Design & Development

Testing Site Accessibility

Here’s how to perform a standard test to see if your website and store are accessible to the vision impaired.

Let It Be Seen By All

First, for PC users, open the Narrator program. For Mac users, use the APPLE+F5 keystroke to turn on VoiceOver. Do this before you open your browser.

Open your browser and load your site’s home page. Note that you will hear your keystrokes read aloud.

Unplug your mouse and turn off your monitor. Navigate using the arrow keys and keyboard commands. Feel free to close your eyes; you’re not going to need them for a while.

Use CTRL+HOME to start at the top of the page. (Shift+APPLE+H for Mac users.) The screen reader should read out the name of your site. If it doesn’t, you need to change your title tag so that a visitor using assistive technology knows where they’ve landed.

Using the arrow keys, toggle through your navigation buttons. Let’s say you have links to your blog, product search page, view basket and checkout. Pick one and hit ENTER or the space bar. Did the screen reader state you have been redirected to the correct page? Treat your navigation buttons as signposts. If you’re driving and cannot read the signs, you can’t figure out where to go.

If your signposts are clear, navigate to a page where a user can input information (such as the search page or a contact form). Use the arrow keys to reach the box, then press ENTER or the space bar to open the form box. These commands allow you to enter text. Click ENTER to submit the form.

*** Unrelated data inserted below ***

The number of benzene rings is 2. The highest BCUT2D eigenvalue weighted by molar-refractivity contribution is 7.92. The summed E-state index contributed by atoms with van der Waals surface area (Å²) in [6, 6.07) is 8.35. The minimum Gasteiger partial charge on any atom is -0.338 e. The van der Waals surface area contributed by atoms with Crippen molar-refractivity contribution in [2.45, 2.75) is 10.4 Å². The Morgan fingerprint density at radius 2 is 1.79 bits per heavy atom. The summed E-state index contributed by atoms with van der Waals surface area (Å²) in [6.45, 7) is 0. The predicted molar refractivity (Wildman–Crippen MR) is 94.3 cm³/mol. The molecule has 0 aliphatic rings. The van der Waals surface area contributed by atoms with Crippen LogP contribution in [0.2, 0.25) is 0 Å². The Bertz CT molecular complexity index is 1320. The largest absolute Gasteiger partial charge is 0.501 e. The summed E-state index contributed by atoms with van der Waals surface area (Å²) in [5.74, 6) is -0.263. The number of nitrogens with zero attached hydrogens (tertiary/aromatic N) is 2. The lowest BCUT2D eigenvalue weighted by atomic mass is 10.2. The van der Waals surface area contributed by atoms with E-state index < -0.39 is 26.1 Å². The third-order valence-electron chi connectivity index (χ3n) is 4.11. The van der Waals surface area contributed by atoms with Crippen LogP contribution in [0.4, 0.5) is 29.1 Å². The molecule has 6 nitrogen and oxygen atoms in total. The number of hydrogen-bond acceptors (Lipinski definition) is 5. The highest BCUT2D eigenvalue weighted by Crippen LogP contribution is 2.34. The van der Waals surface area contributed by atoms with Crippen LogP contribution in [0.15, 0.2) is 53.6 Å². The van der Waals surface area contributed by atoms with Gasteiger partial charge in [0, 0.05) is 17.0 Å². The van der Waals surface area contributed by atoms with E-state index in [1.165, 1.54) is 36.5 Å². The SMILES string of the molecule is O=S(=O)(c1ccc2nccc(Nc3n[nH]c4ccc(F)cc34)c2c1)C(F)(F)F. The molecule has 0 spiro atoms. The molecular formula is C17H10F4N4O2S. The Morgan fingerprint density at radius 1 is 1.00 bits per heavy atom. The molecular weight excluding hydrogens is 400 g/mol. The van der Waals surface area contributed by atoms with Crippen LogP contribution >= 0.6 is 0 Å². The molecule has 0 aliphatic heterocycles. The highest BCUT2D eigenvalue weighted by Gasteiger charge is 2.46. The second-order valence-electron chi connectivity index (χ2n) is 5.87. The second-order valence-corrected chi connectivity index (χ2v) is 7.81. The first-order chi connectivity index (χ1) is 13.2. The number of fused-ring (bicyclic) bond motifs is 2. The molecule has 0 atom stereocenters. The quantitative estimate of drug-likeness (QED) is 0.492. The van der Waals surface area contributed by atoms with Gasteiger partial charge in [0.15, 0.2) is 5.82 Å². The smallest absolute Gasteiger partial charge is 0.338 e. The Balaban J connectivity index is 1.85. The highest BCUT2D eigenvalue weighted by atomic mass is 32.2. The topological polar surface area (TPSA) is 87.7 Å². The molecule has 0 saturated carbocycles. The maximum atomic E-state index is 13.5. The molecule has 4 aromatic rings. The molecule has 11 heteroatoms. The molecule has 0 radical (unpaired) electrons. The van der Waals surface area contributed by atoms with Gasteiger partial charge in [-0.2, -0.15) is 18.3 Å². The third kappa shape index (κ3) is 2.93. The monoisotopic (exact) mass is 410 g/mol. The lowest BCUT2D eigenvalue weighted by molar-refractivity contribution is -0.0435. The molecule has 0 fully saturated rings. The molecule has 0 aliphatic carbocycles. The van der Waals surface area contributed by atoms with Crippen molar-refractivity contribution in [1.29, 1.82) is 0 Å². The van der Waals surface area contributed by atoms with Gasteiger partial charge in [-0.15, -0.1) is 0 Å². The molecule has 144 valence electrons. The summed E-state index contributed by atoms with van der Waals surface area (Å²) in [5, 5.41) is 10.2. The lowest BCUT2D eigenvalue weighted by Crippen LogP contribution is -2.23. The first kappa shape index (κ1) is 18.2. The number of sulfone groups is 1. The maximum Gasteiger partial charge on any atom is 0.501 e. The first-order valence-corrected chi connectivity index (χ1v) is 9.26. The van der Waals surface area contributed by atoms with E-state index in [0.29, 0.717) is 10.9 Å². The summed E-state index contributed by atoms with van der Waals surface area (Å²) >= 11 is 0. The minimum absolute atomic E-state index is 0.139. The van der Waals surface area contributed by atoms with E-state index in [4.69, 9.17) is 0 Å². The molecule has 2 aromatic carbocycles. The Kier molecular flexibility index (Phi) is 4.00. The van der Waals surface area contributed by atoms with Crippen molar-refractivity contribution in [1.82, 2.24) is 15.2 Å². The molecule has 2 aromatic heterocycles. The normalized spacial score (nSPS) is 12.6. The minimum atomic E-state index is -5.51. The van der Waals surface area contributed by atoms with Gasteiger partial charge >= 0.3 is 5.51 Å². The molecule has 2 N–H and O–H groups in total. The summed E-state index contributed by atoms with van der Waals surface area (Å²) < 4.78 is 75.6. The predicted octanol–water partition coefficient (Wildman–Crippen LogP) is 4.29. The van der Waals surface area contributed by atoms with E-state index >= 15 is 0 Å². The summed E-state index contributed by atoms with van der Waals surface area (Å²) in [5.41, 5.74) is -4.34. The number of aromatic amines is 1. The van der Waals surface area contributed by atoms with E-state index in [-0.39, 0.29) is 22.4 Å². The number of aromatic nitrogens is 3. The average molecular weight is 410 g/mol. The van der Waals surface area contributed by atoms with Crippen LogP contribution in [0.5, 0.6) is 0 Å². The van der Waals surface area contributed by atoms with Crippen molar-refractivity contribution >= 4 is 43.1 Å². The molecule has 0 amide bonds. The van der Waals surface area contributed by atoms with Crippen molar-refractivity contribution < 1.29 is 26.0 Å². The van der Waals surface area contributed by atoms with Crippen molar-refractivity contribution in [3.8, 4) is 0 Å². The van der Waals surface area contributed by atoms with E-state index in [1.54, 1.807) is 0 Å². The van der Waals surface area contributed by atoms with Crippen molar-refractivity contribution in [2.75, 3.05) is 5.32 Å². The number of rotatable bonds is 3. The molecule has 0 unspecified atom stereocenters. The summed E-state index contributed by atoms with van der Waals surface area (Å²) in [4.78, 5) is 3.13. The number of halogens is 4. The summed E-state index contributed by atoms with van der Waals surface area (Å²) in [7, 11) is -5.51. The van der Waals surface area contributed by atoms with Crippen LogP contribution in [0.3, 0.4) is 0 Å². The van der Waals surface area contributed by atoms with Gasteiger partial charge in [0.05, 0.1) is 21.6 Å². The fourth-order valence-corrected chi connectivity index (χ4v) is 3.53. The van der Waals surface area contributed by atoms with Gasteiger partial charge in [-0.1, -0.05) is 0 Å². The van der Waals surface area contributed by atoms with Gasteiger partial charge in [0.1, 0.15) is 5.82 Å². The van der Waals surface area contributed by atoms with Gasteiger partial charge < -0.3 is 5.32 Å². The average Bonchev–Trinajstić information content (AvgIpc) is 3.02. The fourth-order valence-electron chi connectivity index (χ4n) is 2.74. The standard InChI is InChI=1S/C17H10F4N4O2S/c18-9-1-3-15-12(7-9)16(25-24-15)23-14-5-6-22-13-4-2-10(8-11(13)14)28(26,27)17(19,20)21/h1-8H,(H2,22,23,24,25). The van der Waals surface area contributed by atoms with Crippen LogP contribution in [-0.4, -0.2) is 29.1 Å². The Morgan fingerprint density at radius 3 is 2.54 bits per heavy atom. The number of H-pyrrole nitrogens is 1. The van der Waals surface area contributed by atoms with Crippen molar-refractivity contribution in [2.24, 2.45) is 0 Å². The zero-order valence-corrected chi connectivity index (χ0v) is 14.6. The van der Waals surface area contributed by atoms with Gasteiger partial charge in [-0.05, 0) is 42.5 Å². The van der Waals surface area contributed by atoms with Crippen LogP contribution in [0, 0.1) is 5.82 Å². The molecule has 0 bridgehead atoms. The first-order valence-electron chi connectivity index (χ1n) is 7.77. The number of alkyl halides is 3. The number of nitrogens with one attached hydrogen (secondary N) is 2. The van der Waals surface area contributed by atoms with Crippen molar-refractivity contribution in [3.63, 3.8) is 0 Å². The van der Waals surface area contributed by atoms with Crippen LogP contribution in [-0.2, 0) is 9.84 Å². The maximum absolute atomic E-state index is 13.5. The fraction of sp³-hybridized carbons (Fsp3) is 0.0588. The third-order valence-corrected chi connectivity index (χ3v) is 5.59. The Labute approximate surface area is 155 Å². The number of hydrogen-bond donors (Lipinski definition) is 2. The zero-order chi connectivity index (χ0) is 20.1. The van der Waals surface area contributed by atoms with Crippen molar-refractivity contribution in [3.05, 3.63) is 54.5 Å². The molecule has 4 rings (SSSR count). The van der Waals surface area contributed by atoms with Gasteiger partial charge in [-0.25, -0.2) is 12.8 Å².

How did you fare? Did you get the result you expected?

Try placing a test order. Go through the checkout process. Can you easily tab field-to-field to input your address, credit card information and select a shipping option? Can you complete the purchase?

If you find yourself stumbling around, don’t panic. Most assistive technology users do, too, the first few times. Remember, it’s only a test.

Reload your page. Test additional site functionality. As you get more familiar, continue taking notes so that you know what works best, and what parts of your site present difficulties. When you can zip around comfortably, search products, add items to your basket and then check out, you should feel pretty confident about your site’s accessibility.

Joseph Monks
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